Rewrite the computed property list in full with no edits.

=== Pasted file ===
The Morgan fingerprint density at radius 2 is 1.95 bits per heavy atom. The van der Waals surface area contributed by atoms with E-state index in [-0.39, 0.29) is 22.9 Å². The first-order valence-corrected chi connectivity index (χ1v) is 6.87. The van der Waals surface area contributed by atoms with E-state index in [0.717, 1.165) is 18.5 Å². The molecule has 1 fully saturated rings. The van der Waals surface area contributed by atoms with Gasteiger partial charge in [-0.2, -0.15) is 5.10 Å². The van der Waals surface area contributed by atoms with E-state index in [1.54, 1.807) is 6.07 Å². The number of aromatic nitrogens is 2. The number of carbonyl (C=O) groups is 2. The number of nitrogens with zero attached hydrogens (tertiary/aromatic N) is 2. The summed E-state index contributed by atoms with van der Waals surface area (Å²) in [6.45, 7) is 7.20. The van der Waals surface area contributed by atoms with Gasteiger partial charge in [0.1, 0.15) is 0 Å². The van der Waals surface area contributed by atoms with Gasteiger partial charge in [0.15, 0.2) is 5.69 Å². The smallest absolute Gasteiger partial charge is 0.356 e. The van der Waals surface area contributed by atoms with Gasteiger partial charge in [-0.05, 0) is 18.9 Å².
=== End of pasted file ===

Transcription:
The Morgan fingerprint density at radius 2 is 1.95 bits per heavy atom. The van der Waals surface area contributed by atoms with E-state index in [-0.39, 0.29) is 22.9 Å². The first-order valence-corrected chi connectivity index (χ1v) is 6.87. The van der Waals surface area contributed by atoms with E-state index in [0.717, 1.165) is 18.5 Å². The molecule has 1 fully saturated rings. The van der Waals surface area contributed by atoms with Gasteiger partial charge in [-0.2, -0.15) is 5.10 Å². The van der Waals surface area contributed by atoms with E-state index in [1.54, 1.807) is 6.07 Å². The number of aromatic nitrogens is 2. The number of carbonyl (C=O) groups is 2. The number of nitrogens with zero attached hydrogens (tertiary/aromatic N) is 2. The summed E-state index contributed by atoms with van der Waals surface area (Å²) in [6.45, 7) is 7.20. The van der Waals surface area contributed by atoms with Gasteiger partial charge in [0.1, 0.15) is 0 Å². The van der Waals surface area contributed by atoms with Gasteiger partial charge in [0.15, 0.2) is 5.69 Å². The smallest absolute Gasteiger partial charge is 0.356 e. The van der Waals surface area contributed by atoms with Gasteiger partial charge in [-0.05, 0) is 18.9 Å².